Last April, President Trump launched 59 Tomahawk cruise missiles into Syria.
He was responding to an alleged chemical weapons attack by Bashar al-Assad’s Syrian government.
It was Trump’s most dramatic military move since he became president. It was also the United States’ first deliberate attack on the Syrian government.
At the exact moment he ordered the strike, Trump was also hosting China’s president, Xi Jinping, for dinner at Mar-a-Lago, Trump’s Florida resort. Xi’s wife was also there.
I was sitting at the table. We had finished dinner. We are now having dessert. And we had the most beautiful piece of chocolate cake that you have ever seen. And President Xi was enjoying it. And I was given the message from the generals that the ships are locked and loaded. What do you do? And we made a determination to do it. So the missiles were on the way. And I said: ‘Mr. President, let me explain something to you… we’ve just launched 59 missiles… heading toward Syria and I want you to know that.’
When asked how President Xi responded, Trump claimed: “He paused for 10 seconds and then he asked the interpreter to please say it again.”
The timing of the attack was meant to intimidate Xi and send China a message.
You see, China and Syria are allies. The Chinese give Assad’s government diplomatic, military, and economic support. China has also used its veto power at the UN several times to support Syria.
Essentially, Trump invited President Xi and his wife to his home for dinner. Then, over cake, he bombed one of Xi’s friends.
Trump hoped his hardball diplomacy would encourage China to tighten the screws on North Korea. He also wanted China to make changes in other areas like trade. He explicitly told Xi as much.
However, on closer look, Trump’s Syrian fireworks show was nothing but a hollow gesture. That’s because, without China, Trump would have no missiles to launch at anyone.
The guidance systems on the Tomahawk cruise missiles Trump launched at Syria depend on special materials that China has a near monopoly on producing. Surely, Xi knew this. Though Trump probably didn’t at the time.
And it’s not just the missiles…
If China decided to cut off these special materials, the entire US military would cease to function in short order.
Not surprisingly, Trump’s display of machismo did not impress the Chinese. Nor did it make them change their approach to North Korea.
A few months later, North Korea tested both an intercontinental ballistic missile capable of hitting the continental US and a thermonuclear weapon for the first time. Both might’ve been prevented if China had pushed harder to reign in North Korea.
So eventually – and likely soon – the US government will try to force China’s hand through trade and economic means.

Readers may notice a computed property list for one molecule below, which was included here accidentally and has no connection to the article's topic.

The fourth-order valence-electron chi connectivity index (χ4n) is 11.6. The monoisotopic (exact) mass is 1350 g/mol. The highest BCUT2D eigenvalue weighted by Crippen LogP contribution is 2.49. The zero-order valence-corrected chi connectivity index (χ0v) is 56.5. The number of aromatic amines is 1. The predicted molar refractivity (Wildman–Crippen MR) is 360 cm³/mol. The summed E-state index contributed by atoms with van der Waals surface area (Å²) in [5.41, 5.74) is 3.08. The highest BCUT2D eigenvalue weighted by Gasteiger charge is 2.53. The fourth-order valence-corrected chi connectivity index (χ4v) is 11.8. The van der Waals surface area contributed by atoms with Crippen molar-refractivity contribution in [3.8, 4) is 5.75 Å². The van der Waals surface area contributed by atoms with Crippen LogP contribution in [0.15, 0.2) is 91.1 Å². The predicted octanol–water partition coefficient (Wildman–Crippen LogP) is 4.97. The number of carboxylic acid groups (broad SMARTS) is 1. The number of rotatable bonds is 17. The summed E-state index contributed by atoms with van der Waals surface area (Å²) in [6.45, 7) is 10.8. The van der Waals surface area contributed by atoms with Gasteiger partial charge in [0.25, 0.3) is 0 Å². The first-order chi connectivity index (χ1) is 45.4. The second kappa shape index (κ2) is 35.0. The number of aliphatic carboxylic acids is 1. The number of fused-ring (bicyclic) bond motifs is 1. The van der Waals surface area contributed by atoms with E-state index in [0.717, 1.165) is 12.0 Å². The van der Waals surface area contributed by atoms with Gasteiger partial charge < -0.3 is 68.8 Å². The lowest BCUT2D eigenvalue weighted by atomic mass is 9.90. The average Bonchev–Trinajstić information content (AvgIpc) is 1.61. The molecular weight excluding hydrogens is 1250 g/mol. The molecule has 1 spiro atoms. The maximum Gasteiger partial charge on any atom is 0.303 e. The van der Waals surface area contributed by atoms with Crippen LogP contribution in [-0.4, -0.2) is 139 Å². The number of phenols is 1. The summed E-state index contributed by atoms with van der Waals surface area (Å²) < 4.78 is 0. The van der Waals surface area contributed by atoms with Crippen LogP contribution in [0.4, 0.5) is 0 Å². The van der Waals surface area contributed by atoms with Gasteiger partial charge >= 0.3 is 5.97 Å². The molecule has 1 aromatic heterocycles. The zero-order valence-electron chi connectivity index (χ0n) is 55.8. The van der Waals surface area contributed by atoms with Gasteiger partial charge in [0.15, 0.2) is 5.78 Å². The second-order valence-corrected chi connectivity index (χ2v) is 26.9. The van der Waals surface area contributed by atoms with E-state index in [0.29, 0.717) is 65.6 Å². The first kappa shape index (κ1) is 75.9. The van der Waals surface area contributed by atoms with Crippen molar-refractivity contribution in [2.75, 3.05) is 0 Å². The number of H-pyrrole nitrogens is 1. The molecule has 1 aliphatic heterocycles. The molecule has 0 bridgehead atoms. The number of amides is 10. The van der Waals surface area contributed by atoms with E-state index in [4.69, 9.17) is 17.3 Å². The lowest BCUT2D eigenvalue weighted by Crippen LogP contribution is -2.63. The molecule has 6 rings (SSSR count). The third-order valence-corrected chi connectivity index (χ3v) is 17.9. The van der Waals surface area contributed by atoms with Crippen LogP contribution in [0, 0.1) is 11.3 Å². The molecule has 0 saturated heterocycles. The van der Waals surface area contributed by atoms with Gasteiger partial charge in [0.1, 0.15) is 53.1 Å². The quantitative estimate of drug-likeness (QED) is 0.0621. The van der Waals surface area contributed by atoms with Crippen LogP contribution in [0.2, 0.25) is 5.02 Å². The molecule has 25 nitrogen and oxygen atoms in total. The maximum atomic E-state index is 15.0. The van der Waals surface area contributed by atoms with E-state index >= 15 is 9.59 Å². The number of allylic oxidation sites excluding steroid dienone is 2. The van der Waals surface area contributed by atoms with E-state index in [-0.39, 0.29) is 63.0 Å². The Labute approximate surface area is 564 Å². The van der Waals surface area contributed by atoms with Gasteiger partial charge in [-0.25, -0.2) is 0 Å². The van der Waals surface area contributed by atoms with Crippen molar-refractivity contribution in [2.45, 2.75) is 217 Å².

Trump already threatened to cut off trade with any country that does business with North Korea. He was talking about China.
And Trump’s Secretary of the Treasury threatened to kick China out of the US dollar if it doesn’t crack down on North Korea. That would be akin to dropping a financial nuclear bomb on Beijing.
Sure, these seem like exaggerated threats. But it shows Trump’s frustration. It also means trade penalties against China could be imminent.
I think a full-blown trade war is coming soon.
But China has a big card to play. It could restrict access to that special material I just mentioned – the material used to make advanced electronic components, like the Tomahawk cruise missile guidance system.
China has used this strategy before. About six years ago, it restricted exports during a spat with Japan. The supply crunch caused a veritable mania in the special material’s industry.
Almost overnight, the price of this special material went up over 10 times.
Companies in the industry went up many times higher.
The US and China are in the early stages of a trade war. It’s only a matter of time before it escalates. That will probably happen soon. The perilous situation with North Korea guarantees it.
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Nick Giambruno: Nick is Doug Casey’s globetrotting companion and is the Senior Editor of Casey Research’s International Man. He writes about economics, offshore banking, second passports, value investing in crisis markets, geopolitics, and surviving a financial collapse, among other topics. In short, Nick’s work helps people make the most of their personal freedom and financial opportunity around the world. To get his free video crash course, click here.